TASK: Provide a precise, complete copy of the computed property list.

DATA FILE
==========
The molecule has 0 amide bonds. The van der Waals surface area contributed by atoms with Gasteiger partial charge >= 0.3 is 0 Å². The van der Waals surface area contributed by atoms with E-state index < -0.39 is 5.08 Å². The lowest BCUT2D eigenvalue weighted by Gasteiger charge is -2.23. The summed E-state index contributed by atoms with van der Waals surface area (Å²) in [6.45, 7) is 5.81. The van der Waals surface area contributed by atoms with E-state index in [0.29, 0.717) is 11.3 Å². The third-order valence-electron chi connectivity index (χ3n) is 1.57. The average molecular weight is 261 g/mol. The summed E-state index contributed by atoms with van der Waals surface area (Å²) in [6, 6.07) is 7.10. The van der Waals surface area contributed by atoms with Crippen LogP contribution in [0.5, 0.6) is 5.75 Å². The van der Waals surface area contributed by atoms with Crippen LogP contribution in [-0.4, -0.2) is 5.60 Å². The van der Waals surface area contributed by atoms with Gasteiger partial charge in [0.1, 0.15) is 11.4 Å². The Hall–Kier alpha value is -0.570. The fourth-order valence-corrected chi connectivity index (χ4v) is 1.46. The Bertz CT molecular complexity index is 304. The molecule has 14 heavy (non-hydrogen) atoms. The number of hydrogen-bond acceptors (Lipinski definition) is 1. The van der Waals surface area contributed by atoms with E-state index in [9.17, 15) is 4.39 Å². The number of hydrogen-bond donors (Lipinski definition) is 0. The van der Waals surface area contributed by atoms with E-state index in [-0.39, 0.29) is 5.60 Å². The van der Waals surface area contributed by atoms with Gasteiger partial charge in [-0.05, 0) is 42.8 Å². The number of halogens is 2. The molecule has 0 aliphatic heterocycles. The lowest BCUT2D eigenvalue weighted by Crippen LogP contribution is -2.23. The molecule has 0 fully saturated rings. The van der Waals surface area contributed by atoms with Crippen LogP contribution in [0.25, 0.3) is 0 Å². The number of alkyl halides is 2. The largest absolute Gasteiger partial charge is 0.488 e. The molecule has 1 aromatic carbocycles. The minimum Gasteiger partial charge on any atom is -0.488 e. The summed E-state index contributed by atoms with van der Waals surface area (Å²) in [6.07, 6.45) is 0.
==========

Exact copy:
The molecule has 0 amide bonds. The van der Waals surface area contributed by atoms with Gasteiger partial charge >= 0.3 is 0 Å². The van der Waals surface area contributed by atoms with E-state index < -0.39 is 5.08 Å². The lowest BCUT2D eigenvalue weighted by Gasteiger charge is -2.23. The summed E-state index contributed by atoms with van der Waals surface area (Å²) in [6.45, 7) is 5.81. The van der Waals surface area contributed by atoms with E-state index in [0.29, 0.717) is 11.3 Å². The third-order valence-electron chi connectivity index (χ3n) is 1.57. The average molecular weight is 261 g/mol. The summed E-state index contributed by atoms with van der Waals surface area (Å²) in [6, 6.07) is 7.10. The van der Waals surface area contributed by atoms with Crippen LogP contribution in [0.5, 0.6) is 5.75 Å². The van der Waals surface area contributed by atoms with Crippen LogP contribution in [-0.4, -0.2) is 5.60 Å². The van der Waals surface area contributed by atoms with Gasteiger partial charge in [0.1, 0.15) is 11.4 Å². The Hall–Kier alpha value is -0.570. The fourth-order valence-corrected chi connectivity index (χ4v) is 1.46. The Bertz CT molecular complexity index is 304. The molecule has 14 heavy (non-hydrogen) atoms. The number of hydrogen-bond acceptors (Lipinski definition) is 1. The van der Waals surface area contributed by atoms with E-state index in [9.17, 15) is 4.39 Å². The number of hydrogen-bond donors (Lipinski definition) is 0. The van der Waals surface area contributed by atoms with E-state index in [-0.39, 0.29) is 5.60 Å². The van der Waals surface area contributed by atoms with Gasteiger partial charge in [-0.05, 0) is 42.8 Å². The number of halogens is 2. The molecule has 0 aliphatic heterocycles. The lowest BCUT2D eigenvalue weighted by Crippen LogP contribution is -2.23. The molecule has 0 fully saturated rings. The van der Waals surface area contributed by atoms with Crippen LogP contribution in [0.25, 0.3) is 0 Å². The number of alkyl halides is 2. The largest absolute Gasteiger partial charge is 0.488 e. The molecule has 1 aromatic carbocycles. The minimum Gasteiger partial charge on any atom is -0.488 e. The summed E-state index contributed by atoms with van der Waals surface area (Å²) in [6.07, 6.45) is 0.